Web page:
Judge Jim Thomas will now retire to his vinyl rock collection.
What lies beyond the smoke on the water.
Evaluating this release depends a lot on your perspective. If you consider the primary subject of the release to be the documentary chronicling the 2012 recording of Jon Lord's Concerto for Group and Orchestra, things might not turn out well—structurally it's more than a little bit wobbly, it's technically inconsistent, and it assumes an audience already familiar with the subject matter.
But let me back up for a bit.
In 1968, heavy metal band Deep Purple had one of its first major successes: a concerto written by their keyboardist, Jon Lord. The piece combined the disparate forms of hard rock and classical music, and did so with a surprising dexterity; a critical and popular triumph, the piece was performed by the group for the next year or so, culminating in a performance at the Hollywood Bowl in 1970.
In 1994, Jon Lord was considering doing a new recording of the piece, as he had some new ideas that he wanted to incorporate. It was then that he made a horrifying discovery—the score had been lost. No one knows what happened, but they think it got left at the Hollywood Bowl back in 1970. In one of the more amazing pieces of musical lore, a Dutch music student, Marco de Goeji, was studying the concerto. When he learned that the score had been lost he took it upon himself to recreate the score, transcribing it based on existing recordings. The reconstructed concerto debuted in 1999.
In 2012 began Lord began a studio recording of the piece—despite the energy of a live recording, the wildly disparate instrumentation made proper mixing problematic at best. He hand picked soloists, fine-tuned the score…but the project took a blow when Lord was diagnosed with terminal pancreatic cancer—despite his increasingly frail health, he pushed through, recording his remaining solos, overseeing the final sessions, and listening to the final master recording just a few days before his death on July 16, 2012.
That's probably the bare minimum you need to know; otherwise, you will have some problems following the documentary. There's no clearly discerned structure, nor is there a clear focus—it feels like a lot of footage hastily cobbled together. It's frustrating at times, because there are too many subjects that don't really get the attention they deserve—the audio engineering alone could probably warrant its own documentary, as most of the rock elements were recorded individually, placing the soloists in the odd position of having to improvise to the already recorded orchestra. More of Lord talking about the piece in a more structured manner would also have been a strong addition. The viewer has to spend way too much time trying to piece information together.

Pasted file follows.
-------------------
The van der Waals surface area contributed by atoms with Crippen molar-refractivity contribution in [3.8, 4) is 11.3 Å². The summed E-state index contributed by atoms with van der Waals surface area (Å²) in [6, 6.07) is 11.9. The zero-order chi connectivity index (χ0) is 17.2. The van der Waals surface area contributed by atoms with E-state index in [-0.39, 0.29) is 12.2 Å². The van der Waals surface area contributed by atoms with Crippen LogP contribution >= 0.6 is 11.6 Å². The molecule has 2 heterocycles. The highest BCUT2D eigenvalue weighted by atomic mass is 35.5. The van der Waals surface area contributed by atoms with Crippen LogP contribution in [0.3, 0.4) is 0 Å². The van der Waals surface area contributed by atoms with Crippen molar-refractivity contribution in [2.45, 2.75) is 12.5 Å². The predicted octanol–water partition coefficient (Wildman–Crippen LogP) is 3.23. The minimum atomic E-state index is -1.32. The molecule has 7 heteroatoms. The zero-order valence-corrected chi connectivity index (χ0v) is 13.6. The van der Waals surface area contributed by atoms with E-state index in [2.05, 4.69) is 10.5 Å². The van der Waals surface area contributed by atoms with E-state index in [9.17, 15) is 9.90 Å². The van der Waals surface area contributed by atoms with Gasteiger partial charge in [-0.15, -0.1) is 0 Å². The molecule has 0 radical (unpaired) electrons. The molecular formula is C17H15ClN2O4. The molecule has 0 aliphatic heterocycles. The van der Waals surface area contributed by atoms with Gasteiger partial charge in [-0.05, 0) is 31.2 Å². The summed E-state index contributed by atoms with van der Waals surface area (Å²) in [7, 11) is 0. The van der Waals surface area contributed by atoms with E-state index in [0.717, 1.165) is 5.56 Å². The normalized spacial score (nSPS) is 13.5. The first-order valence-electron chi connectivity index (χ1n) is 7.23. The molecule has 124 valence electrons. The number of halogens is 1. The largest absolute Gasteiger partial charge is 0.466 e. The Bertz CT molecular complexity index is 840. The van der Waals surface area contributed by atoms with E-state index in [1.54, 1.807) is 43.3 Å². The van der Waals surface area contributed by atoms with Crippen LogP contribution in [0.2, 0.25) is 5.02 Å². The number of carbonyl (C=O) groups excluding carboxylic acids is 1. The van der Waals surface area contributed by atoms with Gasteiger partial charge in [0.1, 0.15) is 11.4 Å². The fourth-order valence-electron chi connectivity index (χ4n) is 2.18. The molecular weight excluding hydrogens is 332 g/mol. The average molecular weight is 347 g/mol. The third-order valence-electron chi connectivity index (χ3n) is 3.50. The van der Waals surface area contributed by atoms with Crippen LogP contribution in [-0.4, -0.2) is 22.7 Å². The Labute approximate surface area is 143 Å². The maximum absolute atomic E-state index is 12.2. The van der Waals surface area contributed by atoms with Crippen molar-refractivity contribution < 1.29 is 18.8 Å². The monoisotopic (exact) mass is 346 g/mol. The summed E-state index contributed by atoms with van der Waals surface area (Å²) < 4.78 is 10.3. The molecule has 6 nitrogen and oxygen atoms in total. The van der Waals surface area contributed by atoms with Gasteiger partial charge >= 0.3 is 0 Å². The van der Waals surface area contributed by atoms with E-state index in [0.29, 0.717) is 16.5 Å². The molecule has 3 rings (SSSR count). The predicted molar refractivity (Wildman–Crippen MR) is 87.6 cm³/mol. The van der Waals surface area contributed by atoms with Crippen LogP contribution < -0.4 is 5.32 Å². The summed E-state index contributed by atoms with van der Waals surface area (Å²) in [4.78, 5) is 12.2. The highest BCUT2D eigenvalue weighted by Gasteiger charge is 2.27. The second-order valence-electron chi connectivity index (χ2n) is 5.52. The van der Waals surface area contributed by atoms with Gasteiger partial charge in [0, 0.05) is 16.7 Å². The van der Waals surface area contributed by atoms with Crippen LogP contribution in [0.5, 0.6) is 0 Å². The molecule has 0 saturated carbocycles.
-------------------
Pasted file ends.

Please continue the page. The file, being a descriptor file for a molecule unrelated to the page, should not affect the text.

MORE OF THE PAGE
The concerto, on the other hand, suffers from none of these issues. After repeated viewing, the piece is really starting to grow on me. This is no gimmick, nor is it a matter of adding a layer of strings to a song. Lord draws from his influences (you may hear echoes of Holst, Tchaikovsky, and Shostakovich, among others) and develops some sophisticated motifs, playing the orchestra and the band against each other, leading to a triumphant synthesis in the third movement. It's a wonderful piece—though you may have a slight battle with cognitive dissonance as you try to reconcile this piece with the image of Deep Purple, once listed in the Guinness Book of World Records as "The World's Loudest Band." In fact, for this recording, Lord selected several soloists, such as Iron Maiden's Bruce Dickinson, who weren't associated with Deep Purple in order to distance the piece from the band; after all it is Jon Lord's Concerto, not Deep Purple's.
Technically, Eagle Rock's Jon Lord: Concerto for Group and Orchestra (Blu-ray) is a mixed bag. On the documentary side, the audio is clear, but video is wildly uneven, even if you only look at the recent material. Some looks like good digital video, some looks washed out, like someone grabbed an old Digital8 camera that had been buried in their truck for the past 15 years. The concert itself, on the other hand, is just magnificent (we expect nothing less from Eagle Rock). You get two versions of the piece—a stereo version on CD, perfect for your mp3 player, and an audio-only DTS-HD 5.1 track. Both versions allow the soloists to shine, in particular Lord's blistering organ work and Steve Morse's ethereal guitar work in the 3rd movement. Both versions of the concerto are labeled as "extras," but all the other material, including the supposed main feature, is in service of the music, so go figure. The other extras that are actually extras include extended interviews with conductor Paul Mann and the aforementioned Marco de Goeji. In both cases, good information, but a lack of structure makes them hard to follow at times. There's also some footage of the recording sessions. Material from all three are used in the main feature.
As a documentary, it's a bit of a mess, but the concerto itself—if you'll pardon the expression—rocks. This is more of a testament to Lord's genius than any documentary could hope to be.
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Scales of Justice
Studio: Eagle Rock Entertainment
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